She exclaimed to the other family how painful the whole episode had been to her and her family and to her husband in prison.  It was wrong what the young man had done and her and her family felt terribly offended by the ordeal.  She was shaken by the event and her voice began to rise.  Other members of the young man’s family chimed in.  Members of the mother’s family spoke their piece, in tones that were less than peaceful.  Discussion continued for a few minutes as the two families considered what was the best way to ameliorate the situation.  Some suggested a “shotgun” wedding.  Others said the couple should work it out on their own.  The conclusion, as far as I could understand, with Anita help, was that they would wait until the young lady turned 18, and if they were still “in love”, then they would get married.  Most people seemed to think that was the best solution, and the heart of the “forgiveness ceremony” began.

Mexico is about 95% Catholic, and most Catholic homes that I have been in have a little “shrine” in someJpeg part of the house with a virgin Mary figure, some baby Jesus’s , and a crucifix.  This place was no different.  In fact this whole process took place in front of the family shrine.  At this point in the ceremony, the young man and young lady knelt in front of the shrine; in front of a burning candle.  Then a kind of blessing/forgiveness thing took place starting with the mother and her family.  The mother crossed herself before the shrine, and then made the sign of the cross over her daughter and the young man.  Then she put her right hand on her daughter’s head, and left hand on the man’s head, and slowly brought the heads together until they gently touched.  When I was young, I remember a person talking to a couple of children that were misbehaving, and he told them to stop or he would knock their heads together.  This thought ran through my head as each member of the mother’s family, and then the young man’s family repeated this process of making the sign of the cross and then bringing their heads together.  A part of me thought that both parties had acted badly, with total disregard of the scriptures, and that they did indeed, need to have their heads knocked together in hopes that it would knock some sense into them.

After all the family members had their turn to bless and forgive, and then they all applauded and pointed their fingers at family members across the little isle that separated them, as athletes sometimes do when shouting, “You’re the man!”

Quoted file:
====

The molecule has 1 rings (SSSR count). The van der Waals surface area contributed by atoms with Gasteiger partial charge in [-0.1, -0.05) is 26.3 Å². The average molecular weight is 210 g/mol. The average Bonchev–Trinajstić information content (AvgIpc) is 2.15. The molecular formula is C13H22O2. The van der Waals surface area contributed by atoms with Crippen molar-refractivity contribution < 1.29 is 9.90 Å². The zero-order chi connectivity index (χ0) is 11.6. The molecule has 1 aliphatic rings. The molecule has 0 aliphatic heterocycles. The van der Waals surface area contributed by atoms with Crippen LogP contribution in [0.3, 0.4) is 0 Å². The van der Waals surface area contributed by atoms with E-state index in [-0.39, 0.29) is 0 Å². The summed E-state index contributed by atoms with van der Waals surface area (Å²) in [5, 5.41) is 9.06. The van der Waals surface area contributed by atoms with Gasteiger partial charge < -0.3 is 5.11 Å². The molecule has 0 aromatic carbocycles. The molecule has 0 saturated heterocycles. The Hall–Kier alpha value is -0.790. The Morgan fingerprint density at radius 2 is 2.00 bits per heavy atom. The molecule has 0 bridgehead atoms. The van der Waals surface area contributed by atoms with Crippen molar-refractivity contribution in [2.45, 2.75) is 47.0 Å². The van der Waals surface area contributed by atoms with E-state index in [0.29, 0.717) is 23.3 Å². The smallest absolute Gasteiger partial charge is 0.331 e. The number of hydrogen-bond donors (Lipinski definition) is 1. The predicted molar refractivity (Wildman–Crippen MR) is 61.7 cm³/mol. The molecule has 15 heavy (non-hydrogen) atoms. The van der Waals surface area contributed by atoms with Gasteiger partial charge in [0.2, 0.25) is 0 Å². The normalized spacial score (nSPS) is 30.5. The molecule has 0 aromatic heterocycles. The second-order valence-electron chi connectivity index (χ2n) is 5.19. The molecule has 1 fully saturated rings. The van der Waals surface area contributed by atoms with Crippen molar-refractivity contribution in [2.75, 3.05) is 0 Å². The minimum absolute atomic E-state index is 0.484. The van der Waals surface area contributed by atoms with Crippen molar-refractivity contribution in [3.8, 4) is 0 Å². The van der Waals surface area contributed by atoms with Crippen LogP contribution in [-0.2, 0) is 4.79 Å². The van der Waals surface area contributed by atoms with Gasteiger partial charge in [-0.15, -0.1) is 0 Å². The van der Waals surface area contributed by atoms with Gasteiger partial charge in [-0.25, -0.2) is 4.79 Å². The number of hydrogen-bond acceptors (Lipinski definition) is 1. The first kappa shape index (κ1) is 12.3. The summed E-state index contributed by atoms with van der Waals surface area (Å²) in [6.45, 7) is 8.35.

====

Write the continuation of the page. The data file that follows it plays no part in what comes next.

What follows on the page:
Then, out came the adult beverages.  The mother’s family poured a little bit of mezcal, a tequila like drink that is popular in Oaxaca, into small plastic cups and gave one to each of the young man’s family, and then to her own.  And if that wasn’t enough, she opened some cases of beer, and gave each person a bottle.  So, with both hands holding an intoxicating beverage, they lifted the drinks in honor of the other family, as if to say, “let bygones be bygones”, and everyone took a drink.

That was enough for me.  The ceremony seemed to be over and the families were setting out tables and chairs in preparation for what would undoubtedly be a long afternoon of celebration with lots of food and inebriation.  We bid the mother and daughter farewell, but not before Anita had a heart to heart talk with the young couple about living responsibly before each other, their families, and especially before God.

Thinking about this strange ceremony on the way home, I thought that overall it was a good thing.  All concerned parties came together to air their grievances in hopes of finding an appropriate redress to the problem, and reconciliation before God and man.  They found neutral ground and a hopeful solution to the situation.  Both families ultimate concern was for the well being of the young couple.  The couple took it all in, was made aware of the pain and turmoil that their irresponsible behavior had caused, and then humbly knelt, while each member of both families forgave them and blessed them.  It is much better than carrying around a hateful grudge the rest of their lives like the infamous Hatfields and McCoys.

I also thought of the Lord’s prayer, where Jesus taught his disciples to pray, “forgive us our sins as we forgive those who sin against us.”  After the prayer, Jesus emphasized the importance of forgiveness by saying that if you do not forgive others from your heart, your heavenly Father will not forgive you.  God loves us and wants us to be happy.  We are most happy when we live in acceptance of God’s forgiveness and an attitude that easily forgives others.